Whenever I find myself on a beach, I simply cannot lie down on a fluffy towel, absorb the sun and do nothing. My mind likes being entertained and all those mental processes which keep it busy cannot be switched off. There is no button inside my head which I could press to stop observing, digesting and analysing the world around me.
A good way of keeping my mind entertained is to engage myself in building sandcastles. You may say that it is a childish activity which only lets you kill time and pretend that you are doing something. One digs into the sand, either with such exquisite tools like a bucket and a spade or simply using one's hands, then one forms structures which are ethereal and will survive for only several hours. Is there a purpose in such an absurd activity? I would say that building sandcastles is one of the most challenging, and at the same time most entertaining, activities with which you can occupy your brain.
In order to build a sandcastle we need only one substance. Yes, you are right: we need sand. Technically speaking, as the dictionary on my Mac informs me, sand consists of tiny grains of worndown or disintegrated rock, mainly siliceous, which is finer than gravel. Sand is a very safe building material. It is not a brick which may fall on you foot. It is not a stone or piece of rock with sharp edges. Scorched by the hot sun, sand is clean, virtually free of germs or bacteria. And once you get to the beach, sand comes free.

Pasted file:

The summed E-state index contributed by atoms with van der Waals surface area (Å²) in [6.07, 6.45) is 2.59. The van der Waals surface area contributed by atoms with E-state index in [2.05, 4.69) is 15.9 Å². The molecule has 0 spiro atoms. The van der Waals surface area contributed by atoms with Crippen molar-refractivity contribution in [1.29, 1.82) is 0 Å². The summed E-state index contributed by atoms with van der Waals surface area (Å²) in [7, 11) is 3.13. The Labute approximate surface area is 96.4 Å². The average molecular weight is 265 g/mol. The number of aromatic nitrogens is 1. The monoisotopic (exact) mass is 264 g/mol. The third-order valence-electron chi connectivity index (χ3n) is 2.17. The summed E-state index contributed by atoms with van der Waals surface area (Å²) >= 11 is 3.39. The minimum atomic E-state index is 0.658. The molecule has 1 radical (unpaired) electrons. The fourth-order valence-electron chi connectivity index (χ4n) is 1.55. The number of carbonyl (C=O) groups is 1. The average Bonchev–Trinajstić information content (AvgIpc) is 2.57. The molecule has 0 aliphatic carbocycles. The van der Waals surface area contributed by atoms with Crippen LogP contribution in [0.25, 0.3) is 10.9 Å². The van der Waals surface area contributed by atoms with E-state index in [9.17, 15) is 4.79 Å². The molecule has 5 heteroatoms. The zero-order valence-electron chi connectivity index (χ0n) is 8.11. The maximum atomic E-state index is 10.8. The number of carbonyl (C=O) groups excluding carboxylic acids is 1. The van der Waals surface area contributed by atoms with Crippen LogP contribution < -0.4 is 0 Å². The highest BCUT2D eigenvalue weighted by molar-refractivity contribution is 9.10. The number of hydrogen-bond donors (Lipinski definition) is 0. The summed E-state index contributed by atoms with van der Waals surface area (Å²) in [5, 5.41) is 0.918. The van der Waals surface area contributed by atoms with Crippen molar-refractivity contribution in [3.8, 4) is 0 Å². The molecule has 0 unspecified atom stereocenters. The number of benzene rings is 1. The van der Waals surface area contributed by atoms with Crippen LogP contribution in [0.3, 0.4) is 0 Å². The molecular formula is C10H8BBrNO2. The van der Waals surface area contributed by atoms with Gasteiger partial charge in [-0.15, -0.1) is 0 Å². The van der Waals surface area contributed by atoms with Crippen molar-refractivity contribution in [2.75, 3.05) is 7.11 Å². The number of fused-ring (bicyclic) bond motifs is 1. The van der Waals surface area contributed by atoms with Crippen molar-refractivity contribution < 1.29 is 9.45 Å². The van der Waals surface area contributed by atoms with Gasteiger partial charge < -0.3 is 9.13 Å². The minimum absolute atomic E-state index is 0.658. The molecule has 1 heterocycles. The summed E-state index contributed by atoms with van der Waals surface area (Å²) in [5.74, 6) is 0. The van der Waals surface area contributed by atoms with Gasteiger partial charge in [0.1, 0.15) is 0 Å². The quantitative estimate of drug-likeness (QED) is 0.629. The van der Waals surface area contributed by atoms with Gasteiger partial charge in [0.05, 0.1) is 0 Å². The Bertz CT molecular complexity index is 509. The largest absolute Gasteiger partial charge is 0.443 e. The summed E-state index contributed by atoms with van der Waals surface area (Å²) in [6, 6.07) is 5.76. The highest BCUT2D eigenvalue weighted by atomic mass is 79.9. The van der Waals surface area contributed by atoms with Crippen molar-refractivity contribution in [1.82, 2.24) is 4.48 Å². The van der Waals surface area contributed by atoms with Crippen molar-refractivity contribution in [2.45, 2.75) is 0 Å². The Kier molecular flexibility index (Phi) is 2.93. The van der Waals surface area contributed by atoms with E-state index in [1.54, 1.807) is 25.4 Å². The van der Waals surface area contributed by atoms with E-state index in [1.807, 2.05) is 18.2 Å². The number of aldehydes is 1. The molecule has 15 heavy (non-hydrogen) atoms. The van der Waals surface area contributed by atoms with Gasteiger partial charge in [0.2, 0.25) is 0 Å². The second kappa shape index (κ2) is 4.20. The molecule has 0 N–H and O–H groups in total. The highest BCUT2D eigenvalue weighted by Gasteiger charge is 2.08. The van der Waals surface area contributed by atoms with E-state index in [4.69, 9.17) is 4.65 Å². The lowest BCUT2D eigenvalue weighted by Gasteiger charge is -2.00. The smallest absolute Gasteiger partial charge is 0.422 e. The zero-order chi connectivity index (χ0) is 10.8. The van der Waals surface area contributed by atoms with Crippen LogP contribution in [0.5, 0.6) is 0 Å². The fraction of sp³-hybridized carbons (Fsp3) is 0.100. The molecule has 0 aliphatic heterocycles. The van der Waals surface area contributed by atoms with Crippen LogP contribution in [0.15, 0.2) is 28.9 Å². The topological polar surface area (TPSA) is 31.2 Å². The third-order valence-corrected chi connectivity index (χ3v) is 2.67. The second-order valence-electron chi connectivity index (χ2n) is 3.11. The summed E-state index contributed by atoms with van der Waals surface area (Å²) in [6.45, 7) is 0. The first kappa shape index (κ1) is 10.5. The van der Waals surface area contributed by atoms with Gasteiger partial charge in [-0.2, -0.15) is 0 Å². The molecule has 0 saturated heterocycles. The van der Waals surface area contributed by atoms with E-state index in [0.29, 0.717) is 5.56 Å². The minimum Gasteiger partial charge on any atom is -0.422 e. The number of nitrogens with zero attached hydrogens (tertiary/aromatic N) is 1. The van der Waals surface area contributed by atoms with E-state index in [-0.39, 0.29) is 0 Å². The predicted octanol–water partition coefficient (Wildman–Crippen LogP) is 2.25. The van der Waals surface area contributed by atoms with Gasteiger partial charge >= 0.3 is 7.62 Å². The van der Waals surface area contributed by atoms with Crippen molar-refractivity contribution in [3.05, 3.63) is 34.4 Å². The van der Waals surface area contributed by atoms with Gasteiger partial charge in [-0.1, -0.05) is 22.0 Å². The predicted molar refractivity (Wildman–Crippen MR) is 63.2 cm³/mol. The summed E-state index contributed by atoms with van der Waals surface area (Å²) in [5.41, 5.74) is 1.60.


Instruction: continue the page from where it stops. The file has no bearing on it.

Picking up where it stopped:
There are two kinds of tools one can use to build sandcastles. If you come to the beach with your child, as I do, you are certainly equipped with the bucket and the spade. The bucket is convenient when you want to dig quickly or move a large amount of sand, but it is used not only for handling sand; sometimes you need water. Personally, I find the spade more useful: you can dig wells and trenches with it, you can shape towers or form perfectly square corners. A smaller spade works better: it is more rigid and has a shorter handle, which makes it easier for you to reach difficult places. But even those tools are not necessary because you can always make do with your own hands.
Human hands are precise instruments which can be used for a variety of tasks. With a swiping gesture you can quickly move aside dry sand and prepare the construction site. You can push and pile sand with one or two hands. When your basic structure is ready, you can pat the surfaces to flatten them or you can rub them to make them smooth. With you hands, you can form towers and turrets, or shape battlements and bridges. Hands are also perfect tools to dig wells, moats or passages. So, you don't need a bulldozer nor an excavator, a bucket nor a spade. Your own hands are enough.
Let's make it über-obvious: the amazing fact is that you need no glue, no cement, no electricity, no equipment to start building. The material is waiting, and it is easy to form and shape. Fine grains of sand will stick one to another, and this property lets us build sophisticated structures with no extra materials. We need simple tools, but they are either cheap or we carry them with ourselves. To build, we only need energy produced by our bodies. There is no need for a power plant or even electricity generators. It makes things very simple and effective, and we can start building straight away.